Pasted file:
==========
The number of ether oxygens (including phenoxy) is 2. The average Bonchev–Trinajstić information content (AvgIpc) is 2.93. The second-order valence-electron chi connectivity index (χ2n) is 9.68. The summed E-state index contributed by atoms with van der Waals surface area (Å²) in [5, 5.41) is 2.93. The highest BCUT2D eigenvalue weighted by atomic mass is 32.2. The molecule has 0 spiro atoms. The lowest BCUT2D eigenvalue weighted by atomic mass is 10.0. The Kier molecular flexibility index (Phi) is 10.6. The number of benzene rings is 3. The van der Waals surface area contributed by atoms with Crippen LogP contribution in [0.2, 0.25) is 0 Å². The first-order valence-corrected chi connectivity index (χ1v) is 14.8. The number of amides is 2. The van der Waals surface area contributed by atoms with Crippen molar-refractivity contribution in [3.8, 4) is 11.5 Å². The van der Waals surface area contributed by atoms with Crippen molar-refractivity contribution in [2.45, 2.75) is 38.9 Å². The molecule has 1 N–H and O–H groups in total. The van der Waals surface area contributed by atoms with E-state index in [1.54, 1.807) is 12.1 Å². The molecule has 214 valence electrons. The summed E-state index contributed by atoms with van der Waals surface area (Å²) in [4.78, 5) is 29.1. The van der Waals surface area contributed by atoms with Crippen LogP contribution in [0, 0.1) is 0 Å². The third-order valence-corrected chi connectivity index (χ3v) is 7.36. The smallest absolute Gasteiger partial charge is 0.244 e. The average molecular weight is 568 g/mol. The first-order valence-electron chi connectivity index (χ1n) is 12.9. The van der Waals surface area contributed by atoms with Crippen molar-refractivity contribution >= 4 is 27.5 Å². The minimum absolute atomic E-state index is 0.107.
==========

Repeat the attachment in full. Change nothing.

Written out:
The number of ether oxygens (including phenoxy) is 2. The average Bonchev–Trinajstić information content (AvgIpc) is 2.93. The second-order valence-electron chi connectivity index (χ2n) is 9.68. The summed E-state index contributed by atoms with van der Waals surface area (Å²) in [5, 5.41) is 2.93. The highest BCUT2D eigenvalue weighted by atomic mass is 32.2. The molecule has 0 spiro atoms. The lowest BCUT2D eigenvalue weighted by atomic mass is 10.0. The Kier molecular flexibility index (Phi) is 10.6. The number of benzene rings is 3. The van der Waals surface area contributed by atoms with Crippen LogP contribution in [0.2, 0.25) is 0 Å². The first-order valence-corrected chi connectivity index (χ1v) is 14.8. The number of amides is 2. The van der Waals surface area contributed by atoms with Crippen molar-refractivity contribution in [3.8, 4) is 11.5 Å². The van der Waals surface area contributed by atoms with Crippen molar-refractivity contribution in [2.45, 2.75) is 38.9 Å². The molecule has 1 N–H and O–H groups in total. The van der Waals surface area contributed by atoms with E-state index in [1.54, 1.807) is 12.1 Å². The molecule has 214 valence electrons. The summed E-state index contributed by atoms with van der Waals surface area (Å²) in [4.78, 5) is 29.1. The van der Waals surface area contributed by atoms with Crippen LogP contribution in [0, 0.1) is 0 Å². The third-order valence-corrected chi connectivity index (χ3v) is 7.36. The smallest absolute Gasteiger partial charge is 0.244 e. The average molecular weight is 568 g/mol. The first-order valence-electron chi connectivity index (χ1n) is 12.9. The van der Waals surface area contributed by atoms with Crippen molar-refractivity contribution >= 4 is 27.5 Å². The minimum absolute atomic E-state index is 0.107.